asked the Secretary of State for War whether he is aware of the discontent and hardship caused by the meagreness of the allowances to widows whose sons have been called up for military service, due to the very narrow interpretations of the provisions of the White Paper, Cmd. 6043; and whether he will state the basis on which the figures mentioned in the White Paper are computed, and, further, state the qualifications and experience of the persons fixing the amount of allowances and whether the amount fixed is subject to appeal?

Sir V. Warrender

I have no evidence that the scale of allowances is generally inadequate. The scheme outlined in the White Paper referred to, which related to dependants of militiamen called up for training under the Military Training Act, 1939, has been superseded by a new war scheme, particulars of which were recently announced, but the maximum fates admissible, including the soldier's contribution, which has been increased to correspond with his rate of pay, remain unchanged. The standard rates of allowance were fixed by the Government after the most careful consideration and examination of available data. The actual rates depend on the man's pre-enlistment contribution to the dependant's support and the household income.

The allowance for a widowed mother with no other income is 20s. 6d. a week, provided the soldier was contributing not less than that amount to her support before he was called up. The amount fixed is not subject to appeal, except on a question of fact, but in exceptional cases, where owing to the calling-up of a soldier serious financial hardship exists which cannot be met by the issue of the normal allowances or in other ways, application can be made to the Military Service (Special Allowances) Advisory Committee, who are empowered to recommend a supplementary or special grant if after investigation they consider it warranted.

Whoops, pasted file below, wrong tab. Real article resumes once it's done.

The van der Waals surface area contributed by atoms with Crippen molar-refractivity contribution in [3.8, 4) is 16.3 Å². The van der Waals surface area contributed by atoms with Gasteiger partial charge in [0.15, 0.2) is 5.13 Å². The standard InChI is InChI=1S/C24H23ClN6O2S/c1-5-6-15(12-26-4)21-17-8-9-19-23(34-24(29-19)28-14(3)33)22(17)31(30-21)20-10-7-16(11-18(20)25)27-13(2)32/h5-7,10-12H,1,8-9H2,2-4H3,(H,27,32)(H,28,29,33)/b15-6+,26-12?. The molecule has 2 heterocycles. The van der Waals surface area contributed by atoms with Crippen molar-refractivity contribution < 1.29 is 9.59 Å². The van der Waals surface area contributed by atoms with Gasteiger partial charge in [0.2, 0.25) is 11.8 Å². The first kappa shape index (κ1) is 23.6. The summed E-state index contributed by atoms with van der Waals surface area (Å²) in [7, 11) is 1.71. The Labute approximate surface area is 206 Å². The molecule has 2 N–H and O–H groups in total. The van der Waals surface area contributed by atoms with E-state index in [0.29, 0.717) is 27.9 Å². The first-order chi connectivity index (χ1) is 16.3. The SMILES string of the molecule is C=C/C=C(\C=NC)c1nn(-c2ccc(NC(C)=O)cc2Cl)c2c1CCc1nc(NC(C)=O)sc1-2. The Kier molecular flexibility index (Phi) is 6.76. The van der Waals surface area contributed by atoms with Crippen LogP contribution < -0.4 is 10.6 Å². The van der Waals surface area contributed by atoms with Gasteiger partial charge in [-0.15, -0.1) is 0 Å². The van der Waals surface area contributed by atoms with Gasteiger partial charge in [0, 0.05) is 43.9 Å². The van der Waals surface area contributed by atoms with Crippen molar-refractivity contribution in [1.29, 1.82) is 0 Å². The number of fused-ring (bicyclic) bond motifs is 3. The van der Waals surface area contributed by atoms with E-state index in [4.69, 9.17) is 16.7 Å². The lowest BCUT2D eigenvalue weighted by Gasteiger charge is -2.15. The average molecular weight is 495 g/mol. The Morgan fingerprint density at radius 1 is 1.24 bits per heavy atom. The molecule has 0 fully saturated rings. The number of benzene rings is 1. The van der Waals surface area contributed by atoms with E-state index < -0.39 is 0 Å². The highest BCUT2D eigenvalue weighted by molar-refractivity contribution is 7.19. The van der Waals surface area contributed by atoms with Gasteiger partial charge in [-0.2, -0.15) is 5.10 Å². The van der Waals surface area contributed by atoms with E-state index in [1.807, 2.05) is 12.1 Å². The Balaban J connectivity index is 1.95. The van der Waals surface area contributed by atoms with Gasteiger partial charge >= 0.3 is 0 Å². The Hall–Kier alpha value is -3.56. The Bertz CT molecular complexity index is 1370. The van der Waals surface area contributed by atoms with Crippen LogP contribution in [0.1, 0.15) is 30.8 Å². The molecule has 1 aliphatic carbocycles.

Mr. Oliver

Do I understand from that reply that no complaints have been received by the hon. Gentleman's Department arising out of the meagreness of the allowances under the White Paper?

Sir V. Warrender

Yes, Sir, that is the answer.

Mr. Thurtle

Is it proposed to publish this new basis of allowances in the form of a White Paper, and would such publication make clear the address of this tribunal to which appeals are to be sent?

Sir V. Warrender

I do not think it will be necessary to do that. These allowances and the machinery under which they are paid have been published in full in the Press, and they have been referred to in the Press subsequently. I am quite prepared to consider it, but I do not really think it is necessary.

Mr. T. Williams

Would it not be for the convenience of all those like dependants if a White Paper on the lines indicated could be published, so that all sections of the community, North, South, East and West, would appreciate that they are being dealt with fairly and equitably?

Sir V. Warrender

I am prepared to consider the suggestion that further publicity should be given. Whether it should be by means of a White Paper or not, I cannot say.